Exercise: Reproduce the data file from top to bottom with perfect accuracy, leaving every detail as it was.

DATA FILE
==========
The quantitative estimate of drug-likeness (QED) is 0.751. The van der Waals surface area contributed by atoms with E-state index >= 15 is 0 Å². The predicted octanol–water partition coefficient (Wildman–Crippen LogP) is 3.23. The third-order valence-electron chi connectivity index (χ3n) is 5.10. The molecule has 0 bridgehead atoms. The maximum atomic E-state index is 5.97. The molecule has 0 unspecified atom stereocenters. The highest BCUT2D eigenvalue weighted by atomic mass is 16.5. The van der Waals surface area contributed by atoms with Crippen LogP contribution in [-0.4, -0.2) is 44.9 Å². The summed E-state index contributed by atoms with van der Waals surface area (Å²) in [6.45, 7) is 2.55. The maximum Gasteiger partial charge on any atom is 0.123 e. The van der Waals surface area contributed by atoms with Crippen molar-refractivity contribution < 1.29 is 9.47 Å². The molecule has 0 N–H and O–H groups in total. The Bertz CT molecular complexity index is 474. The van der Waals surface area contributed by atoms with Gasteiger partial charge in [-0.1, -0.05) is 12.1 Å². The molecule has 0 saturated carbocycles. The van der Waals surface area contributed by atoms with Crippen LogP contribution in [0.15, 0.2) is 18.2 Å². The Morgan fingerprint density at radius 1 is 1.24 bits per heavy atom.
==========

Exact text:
The quantitative estimate of drug-likeness (QED) is 0.751. The van der Waals surface area contributed by atoms with E-state index >= 15 is 0 Å². The predicted octanol–water partition coefficient (Wildman–Crippen LogP) is 3.23. The third-order valence-electron chi connectivity index (χ3n) is 5.10. The molecule has 0 bridgehead atoms. The maximum atomic E-state index is 5.97. The molecule has 0 unspecified atom stereocenters. The highest BCUT2D eigenvalue weighted by atomic mass is 16.5. The van der Waals surface area contributed by atoms with Crippen LogP contribution in [-0.4, -0.2) is 44.9 Å². The summed E-state index contributed by atoms with van der Waals surface area (Å²) in [6.45, 7) is 2.55. The maximum Gasteiger partial charge on any atom is 0.123 e. The van der Waals surface area contributed by atoms with Crippen molar-refractivity contribution < 1.29 is 9.47 Å². The molecule has 0 N–H and O–H groups in total. The Bertz CT molecular complexity index is 474. The van der Waals surface area contributed by atoms with Gasteiger partial charge in [-0.1, -0.05) is 12.1 Å². The molecule has 0 saturated carbocycles. The van der Waals surface area contributed by atoms with Crippen LogP contribution in [0.15, 0.2) is 18.2 Å². The Morgan fingerprint density at radius 1 is 1.24 bits per heavy atom.